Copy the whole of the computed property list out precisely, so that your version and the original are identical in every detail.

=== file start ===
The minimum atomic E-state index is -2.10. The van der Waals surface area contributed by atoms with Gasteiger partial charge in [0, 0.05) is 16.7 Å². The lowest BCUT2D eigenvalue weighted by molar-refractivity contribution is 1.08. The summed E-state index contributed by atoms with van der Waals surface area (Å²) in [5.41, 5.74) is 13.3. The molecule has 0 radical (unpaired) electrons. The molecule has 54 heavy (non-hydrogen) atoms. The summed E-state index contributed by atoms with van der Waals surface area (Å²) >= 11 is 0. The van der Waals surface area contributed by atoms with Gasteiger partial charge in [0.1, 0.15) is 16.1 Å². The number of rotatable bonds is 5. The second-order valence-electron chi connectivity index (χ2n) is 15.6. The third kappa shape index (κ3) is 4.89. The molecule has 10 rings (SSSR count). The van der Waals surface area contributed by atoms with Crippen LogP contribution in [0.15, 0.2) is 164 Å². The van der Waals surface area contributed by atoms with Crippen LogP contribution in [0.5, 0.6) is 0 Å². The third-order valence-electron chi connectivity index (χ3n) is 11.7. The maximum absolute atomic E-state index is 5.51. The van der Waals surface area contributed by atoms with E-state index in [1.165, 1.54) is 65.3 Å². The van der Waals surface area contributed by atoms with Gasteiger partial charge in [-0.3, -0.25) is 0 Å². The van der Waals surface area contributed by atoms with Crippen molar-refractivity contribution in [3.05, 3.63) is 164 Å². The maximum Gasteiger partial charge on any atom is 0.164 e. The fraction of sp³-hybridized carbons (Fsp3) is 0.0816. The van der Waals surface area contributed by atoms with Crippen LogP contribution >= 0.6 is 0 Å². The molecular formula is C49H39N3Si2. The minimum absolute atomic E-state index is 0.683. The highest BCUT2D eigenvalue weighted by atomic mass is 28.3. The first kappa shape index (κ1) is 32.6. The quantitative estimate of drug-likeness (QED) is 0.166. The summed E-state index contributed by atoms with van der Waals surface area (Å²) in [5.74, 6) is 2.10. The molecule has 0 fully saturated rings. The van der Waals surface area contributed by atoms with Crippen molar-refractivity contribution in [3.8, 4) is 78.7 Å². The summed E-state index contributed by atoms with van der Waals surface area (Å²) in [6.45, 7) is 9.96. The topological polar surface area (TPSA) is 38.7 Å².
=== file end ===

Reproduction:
The minimum atomic E-state index is -2.10. The van der Waals surface area contributed by atoms with Gasteiger partial charge in [0, 0.05) is 16.7 Å². The lowest BCUT2D eigenvalue weighted by molar-refractivity contribution is 1.08. The summed E-state index contributed by atoms with van der Waals surface area (Å²) in [5.41, 5.74) is 13.3. The molecule has 0 radical (unpaired) electrons. The molecule has 54 heavy (non-hydrogen) atoms. The summed E-state index contributed by atoms with van der Waals surface area (Å²) >= 11 is 0. The van der Waals surface area contributed by atoms with Gasteiger partial charge in [0.1, 0.15) is 16.1 Å². The number of rotatable bonds is 5. The second-order valence-electron chi connectivity index (χ2n) is 15.6. The third kappa shape index (κ3) is 4.89. The molecule has 10 rings (SSSR count). The van der Waals surface area contributed by atoms with Crippen LogP contribution in [0.15, 0.2) is 164 Å². The van der Waals surface area contributed by atoms with Crippen LogP contribution in [0.5, 0.6) is 0 Å². The third-order valence-electron chi connectivity index (χ3n) is 11.7. The maximum absolute atomic E-state index is 5.51. The van der Waals surface area contributed by atoms with E-state index in [1.165, 1.54) is 65.3 Å². The van der Waals surface area contributed by atoms with Gasteiger partial charge in [-0.3, -0.25) is 0 Å². The van der Waals surface area contributed by atoms with Crippen molar-refractivity contribution in [3.05, 3.63) is 164 Å². The maximum Gasteiger partial charge on any atom is 0.164 e. The fraction of sp³-hybridized carbons (Fsp3) is 0.0816. The van der Waals surface area contributed by atoms with Crippen LogP contribution >= 0.6 is 0 Å². The molecular formula is C49H39N3Si2. The minimum absolute atomic E-state index is 0.683. The highest BCUT2D eigenvalue weighted by atomic mass is 28.3. The first kappa shape index (κ1) is 32.6. The quantitative estimate of drug-likeness (QED) is 0.166. The summed E-state index contributed by atoms with van der Waals surface area (Å²) in [5.74, 6) is 2.10. The molecule has 0 fully saturated rings. The van der Waals surface area contributed by atoms with Crippen molar-refractivity contribution in [3.8, 4) is 78.7 Å². The summed E-state index contributed by atoms with van der Waals surface area (Å²) in [6.45, 7) is 9.96. The topological polar surface area (TPSA) is 38.7 Å².